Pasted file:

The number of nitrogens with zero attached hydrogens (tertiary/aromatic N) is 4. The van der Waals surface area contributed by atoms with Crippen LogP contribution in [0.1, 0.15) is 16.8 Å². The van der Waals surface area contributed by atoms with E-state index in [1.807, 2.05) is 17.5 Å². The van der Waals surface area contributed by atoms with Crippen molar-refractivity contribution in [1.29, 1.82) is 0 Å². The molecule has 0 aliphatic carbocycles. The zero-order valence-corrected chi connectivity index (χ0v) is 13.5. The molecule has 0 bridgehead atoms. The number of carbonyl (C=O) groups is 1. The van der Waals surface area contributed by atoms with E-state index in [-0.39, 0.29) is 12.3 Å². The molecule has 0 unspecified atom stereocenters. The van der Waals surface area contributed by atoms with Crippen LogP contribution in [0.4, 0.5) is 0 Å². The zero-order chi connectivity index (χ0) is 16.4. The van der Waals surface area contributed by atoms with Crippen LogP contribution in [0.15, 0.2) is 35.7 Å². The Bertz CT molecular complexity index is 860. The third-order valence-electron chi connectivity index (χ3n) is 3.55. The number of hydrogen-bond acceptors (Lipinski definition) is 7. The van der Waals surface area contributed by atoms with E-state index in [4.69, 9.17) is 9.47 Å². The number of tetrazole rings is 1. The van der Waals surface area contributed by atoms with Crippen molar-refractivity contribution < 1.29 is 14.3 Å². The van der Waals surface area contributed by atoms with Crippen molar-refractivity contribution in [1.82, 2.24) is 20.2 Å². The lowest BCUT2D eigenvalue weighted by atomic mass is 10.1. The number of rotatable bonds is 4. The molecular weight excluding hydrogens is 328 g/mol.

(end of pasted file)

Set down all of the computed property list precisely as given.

The number of nitrogens with zero attached hydrogens (tertiary/aromatic N) is 4. The van der Waals surface area contributed by atoms with Crippen LogP contribution in [0.1, 0.15) is 16.8 Å². The van der Waals surface area contributed by atoms with E-state index in [1.807, 2.05) is 17.5 Å². The van der Waals surface area contributed by atoms with Crippen molar-refractivity contribution in [1.29, 1.82) is 0 Å². The molecule has 0 aliphatic carbocycles. The zero-order valence-corrected chi connectivity index (χ0v) is 13.5. The molecule has 0 bridgehead atoms. The number of carbonyl (C=O) groups is 1. The van der Waals surface area contributed by atoms with E-state index in [-0.39, 0.29) is 12.3 Å². The molecule has 0 unspecified atom stereocenters. The van der Waals surface area contributed by atoms with Crippen LogP contribution in [0.4, 0.5) is 0 Å². The zero-order chi connectivity index (χ0) is 16.4. The van der Waals surface area contributed by atoms with Crippen LogP contribution in [0.15, 0.2) is 35.7 Å². The Bertz CT molecular complexity index is 860. The third-order valence-electron chi connectivity index (χ3n) is 3.55. The number of hydrogen-bond acceptors (Lipinski definition) is 7. The van der Waals surface area contributed by atoms with E-state index in [4.69, 9.17) is 9.47 Å². The number of tetrazole rings is 1. The van der Waals surface area contributed by atoms with Crippen molar-refractivity contribution < 1.29 is 14.3 Å². The van der Waals surface area contributed by atoms with Crippen molar-refractivity contribution in [1.82, 2.24) is 20.2 Å². The lowest BCUT2D eigenvalue weighted by atomic mass is 10.1. The number of rotatable bonds is 4. The molecular weight excluding hydrogens is 328 g/mol.